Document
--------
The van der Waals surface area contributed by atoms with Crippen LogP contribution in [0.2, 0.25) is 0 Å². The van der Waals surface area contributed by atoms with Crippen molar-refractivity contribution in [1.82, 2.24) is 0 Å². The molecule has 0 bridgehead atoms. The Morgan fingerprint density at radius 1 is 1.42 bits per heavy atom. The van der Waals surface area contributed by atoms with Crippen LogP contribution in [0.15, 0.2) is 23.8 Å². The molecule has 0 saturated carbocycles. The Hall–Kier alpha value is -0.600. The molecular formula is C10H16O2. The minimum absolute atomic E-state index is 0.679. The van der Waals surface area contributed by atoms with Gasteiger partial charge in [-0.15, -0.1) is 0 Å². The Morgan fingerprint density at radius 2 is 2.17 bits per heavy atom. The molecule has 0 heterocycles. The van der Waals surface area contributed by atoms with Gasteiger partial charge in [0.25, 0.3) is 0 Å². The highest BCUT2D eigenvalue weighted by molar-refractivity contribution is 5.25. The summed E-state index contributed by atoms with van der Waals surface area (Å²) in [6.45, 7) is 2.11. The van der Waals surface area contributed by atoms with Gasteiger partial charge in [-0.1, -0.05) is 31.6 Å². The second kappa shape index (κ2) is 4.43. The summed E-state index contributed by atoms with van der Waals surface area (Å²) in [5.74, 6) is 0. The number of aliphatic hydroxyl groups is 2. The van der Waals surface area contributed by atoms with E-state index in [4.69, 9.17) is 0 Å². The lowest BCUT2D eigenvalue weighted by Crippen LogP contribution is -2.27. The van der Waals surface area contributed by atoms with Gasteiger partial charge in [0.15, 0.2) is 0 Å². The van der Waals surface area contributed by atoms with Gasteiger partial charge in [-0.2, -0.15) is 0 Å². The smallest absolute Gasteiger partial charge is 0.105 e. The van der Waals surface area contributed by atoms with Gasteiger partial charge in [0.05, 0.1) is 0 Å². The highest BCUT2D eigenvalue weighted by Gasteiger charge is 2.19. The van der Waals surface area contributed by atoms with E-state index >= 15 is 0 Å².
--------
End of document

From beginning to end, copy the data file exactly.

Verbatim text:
The van der Waals surface area contributed by atoms with Crippen LogP contribution in [0.2, 0.25) is 0 Å². The van der Waals surface area contributed by atoms with Crippen molar-refractivity contribution in [1.82, 2.24) is 0 Å². The molecule has 0 bridgehead atoms. The Morgan fingerprint density at radius 1 is 1.42 bits per heavy atom. The van der Waals surface area contributed by atoms with Crippen LogP contribution in [0.15, 0.2) is 23.8 Å². The molecule has 0 saturated carbocycles. The Hall–Kier alpha value is -0.600. The molecular formula is C10H16O2. The minimum absolute atomic E-state index is 0.679. The van der Waals surface area contributed by atoms with Gasteiger partial charge in [-0.15, -0.1) is 0 Å². The Morgan fingerprint density at radius 2 is 2.17 bits per heavy atom. The molecule has 0 heterocycles. The van der Waals surface area contributed by atoms with Gasteiger partial charge in [0.25, 0.3) is 0 Å². The highest BCUT2D eigenvalue weighted by molar-refractivity contribution is 5.25. The summed E-state index contributed by atoms with van der Waals surface area (Å²) in [6.45, 7) is 2.11. The van der Waals surface area contributed by atoms with Gasteiger partial charge in [-0.1, -0.05) is 31.6 Å². The second kappa shape index (κ2) is 4.43. The summed E-state index contributed by atoms with van der Waals surface area (Å²) in [5.74, 6) is 0. The number of aliphatic hydroxyl groups is 2. The van der Waals surface area contributed by atoms with E-state index in [4.69, 9.17) is 0 Å². The lowest BCUT2D eigenvalue weighted by Crippen LogP contribution is -2.27. The van der Waals surface area contributed by atoms with Gasteiger partial charge in [0.15, 0.2) is 0 Å². The van der Waals surface area contributed by atoms with Gasteiger partial charge in [-0.2, -0.15) is 0 Å². The smallest absolute Gasteiger partial charge is 0.105 e. The van der Waals surface area contributed by atoms with Gasteiger partial charge in [0.05, 0.1) is 0 Å². The highest BCUT2D eigenvalue weighted by Gasteiger charge is 2.19. The van der Waals surface area contributed by atoms with E-state index >= 15 is 0 Å².